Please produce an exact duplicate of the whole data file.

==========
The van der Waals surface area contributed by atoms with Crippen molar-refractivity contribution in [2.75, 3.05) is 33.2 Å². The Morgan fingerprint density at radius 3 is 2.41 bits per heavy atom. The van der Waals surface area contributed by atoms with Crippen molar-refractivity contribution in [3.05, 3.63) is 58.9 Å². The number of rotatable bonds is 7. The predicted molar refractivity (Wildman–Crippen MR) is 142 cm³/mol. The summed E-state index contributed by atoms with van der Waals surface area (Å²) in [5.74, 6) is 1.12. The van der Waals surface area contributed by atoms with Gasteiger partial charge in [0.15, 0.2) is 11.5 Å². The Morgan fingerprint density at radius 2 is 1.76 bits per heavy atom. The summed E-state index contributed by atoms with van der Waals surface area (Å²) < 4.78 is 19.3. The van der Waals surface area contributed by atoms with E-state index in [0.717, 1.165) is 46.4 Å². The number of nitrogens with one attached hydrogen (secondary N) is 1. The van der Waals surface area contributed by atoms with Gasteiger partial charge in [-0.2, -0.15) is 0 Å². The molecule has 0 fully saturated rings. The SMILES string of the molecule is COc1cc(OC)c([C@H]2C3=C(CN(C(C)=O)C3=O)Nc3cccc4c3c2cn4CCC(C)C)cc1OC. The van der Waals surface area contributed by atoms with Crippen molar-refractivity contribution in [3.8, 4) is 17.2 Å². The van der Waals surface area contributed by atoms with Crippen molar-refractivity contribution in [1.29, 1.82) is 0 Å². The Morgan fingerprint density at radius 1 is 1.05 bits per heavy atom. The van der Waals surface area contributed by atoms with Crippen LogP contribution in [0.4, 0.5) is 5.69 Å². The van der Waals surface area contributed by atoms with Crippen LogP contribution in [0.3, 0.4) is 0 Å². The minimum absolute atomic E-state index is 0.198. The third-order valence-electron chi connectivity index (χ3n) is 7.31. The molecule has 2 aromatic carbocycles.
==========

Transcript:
The van der Waals surface area contributed by atoms with Crippen molar-refractivity contribution in [2.75, 3.05) is 33.2 Å². The Morgan fingerprint density at radius 3 is 2.41 bits per heavy atom. The van der Waals surface area contributed by atoms with Crippen molar-refractivity contribution in [3.05, 3.63) is 58.9 Å². The number of rotatable bonds is 7. The predicted molar refractivity (Wildman–Crippen MR) is 142 cm³/mol. The summed E-state index contributed by atoms with van der Waals surface area (Å²) in [5.74, 6) is 1.12. The van der Waals surface area contributed by atoms with Gasteiger partial charge in [0.15, 0.2) is 11.5 Å². The Morgan fingerprint density at radius 2 is 1.76 bits per heavy atom. The summed E-state index contributed by atoms with van der Waals surface area (Å²) < 4.78 is 19.3. The van der Waals surface area contributed by atoms with E-state index in [0.717, 1.165) is 46.4 Å². The number of nitrogens with one attached hydrogen (secondary N) is 1. The van der Waals surface area contributed by atoms with Gasteiger partial charge in [-0.2, -0.15) is 0 Å². The molecule has 0 fully saturated rings. The SMILES string of the molecule is COc1cc(OC)c([C@H]2C3=C(CN(C(C)=O)C3=O)Nc3cccc4c3c2cn4CCC(C)C)cc1OC. The van der Waals surface area contributed by atoms with Crippen molar-refractivity contribution in [3.8, 4) is 17.2 Å². The van der Waals surface area contributed by atoms with Crippen molar-refractivity contribution in [1.29, 1.82) is 0 Å². The Morgan fingerprint density at radius 1 is 1.05 bits per heavy atom. The van der Waals surface area contributed by atoms with Crippen LogP contribution in [0.4, 0.5) is 5.69 Å². The van der Waals surface area contributed by atoms with Crippen LogP contribution in [0.3, 0.4) is 0 Å². The minimum absolute atomic E-state index is 0.198. The third-order valence-electron chi connectivity index (χ3n) is 7.31. The molecule has 2 aromatic carbocycles.